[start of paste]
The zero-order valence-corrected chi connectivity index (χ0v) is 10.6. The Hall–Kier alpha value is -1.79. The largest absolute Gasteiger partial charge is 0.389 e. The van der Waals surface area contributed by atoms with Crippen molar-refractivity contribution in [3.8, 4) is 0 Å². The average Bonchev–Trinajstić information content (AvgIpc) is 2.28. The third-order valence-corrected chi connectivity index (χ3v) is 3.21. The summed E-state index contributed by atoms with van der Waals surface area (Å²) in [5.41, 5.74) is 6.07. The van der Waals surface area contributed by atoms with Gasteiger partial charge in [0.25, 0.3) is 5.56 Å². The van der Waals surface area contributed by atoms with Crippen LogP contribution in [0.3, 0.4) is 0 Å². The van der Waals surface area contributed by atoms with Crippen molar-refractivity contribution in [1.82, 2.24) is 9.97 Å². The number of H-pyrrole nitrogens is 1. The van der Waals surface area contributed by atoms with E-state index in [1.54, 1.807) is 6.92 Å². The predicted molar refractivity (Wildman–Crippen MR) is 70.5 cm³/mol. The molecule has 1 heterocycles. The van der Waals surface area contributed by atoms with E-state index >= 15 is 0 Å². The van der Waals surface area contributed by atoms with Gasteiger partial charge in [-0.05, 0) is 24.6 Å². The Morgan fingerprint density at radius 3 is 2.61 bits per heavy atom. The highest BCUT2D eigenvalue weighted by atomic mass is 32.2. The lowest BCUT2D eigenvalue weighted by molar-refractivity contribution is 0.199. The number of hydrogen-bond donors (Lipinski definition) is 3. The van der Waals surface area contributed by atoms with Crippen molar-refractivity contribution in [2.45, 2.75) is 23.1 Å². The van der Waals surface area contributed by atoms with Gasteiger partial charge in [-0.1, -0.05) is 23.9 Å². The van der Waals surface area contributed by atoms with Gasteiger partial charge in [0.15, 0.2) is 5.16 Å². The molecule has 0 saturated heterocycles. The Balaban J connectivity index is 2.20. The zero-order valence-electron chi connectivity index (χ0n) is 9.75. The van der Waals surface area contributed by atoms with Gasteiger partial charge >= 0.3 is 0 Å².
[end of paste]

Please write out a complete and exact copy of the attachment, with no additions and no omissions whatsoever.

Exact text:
The zero-order valence-corrected chi connectivity index (χ0v) is 10.6. The Hall–Kier alpha value is -1.79. The largest absolute Gasteiger partial charge is 0.389 e. The van der Waals surface area contributed by atoms with Crippen molar-refractivity contribution in [3.8, 4) is 0 Å². The average Bonchev–Trinajstić information content (AvgIpc) is 2.28. The third-order valence-corrected chi connectivity index (χ3v) is 3.21. The summed E-state index contributed by atoms with van der Waals surface area (Å²) in [5.41, 5.74) is 6.07. The van der Waals surface area contributed by atoms with Gasteiger partial charge in [0.25, 0.3) is 5.56 Å². The van der Waals surface area contributed by atoms with Crippen LogP contribution in [0.3, 0.4) is 0 Å². The van der Waals surface area contributed by atoms with Crippen molar-refractivity contribution in [1.82, 2.24) is 9.97 Å². The number of H-pyrrole nitrogens is 1. The van der Waals surface area contributed by atoms with E-state index in [1.54, 1.807) is 6.92 Å². The predicted molar refractivity (Wildman–Crippen MR) is 70.5 cm³/mol. The molecule has 1 heterocycles. The van der Waals surface area contributed by atoms with E-state index >= 15 is 0 Å². The van der Waals surface area contributed by atoms with Gasteiger partial charge in [-0.05, 0) is 24.6 Å². The Morgan fingerprint density at radius 3 is 2.61 bits per heavy atom. The highest BCUT2D eigenvalue weighted by atomic mass is 32.2. The lowest BCUT2D eigenvalue weighted by molar-refractivity contribution is 0.199. The number of hydrogen-bond donors (Lipinski definition) is 3. The van der Waals surface area contributed by atoms with Crippen molar-refractivity contribution in [2.45, 2.75) is 23.1 Å². The van der Waals surface area contributed by atoms with Gasteiger partial charge in [-0.1, -0.05) is 23.9 Å². The van der Waals surface area contributed by atoms with Gasteiger partial charge in [0.15, 0.2) is 5.16 Å². The molecule has 0 saturated heterocycles. The Balaban J connectivity index is 2.20. The zero-order valence-electron chi connectivity index (χ0n) is 9.75. The van der Waals surface area contributed by atoms with Gasteiger partial charge >= 0.3 is 0 Å².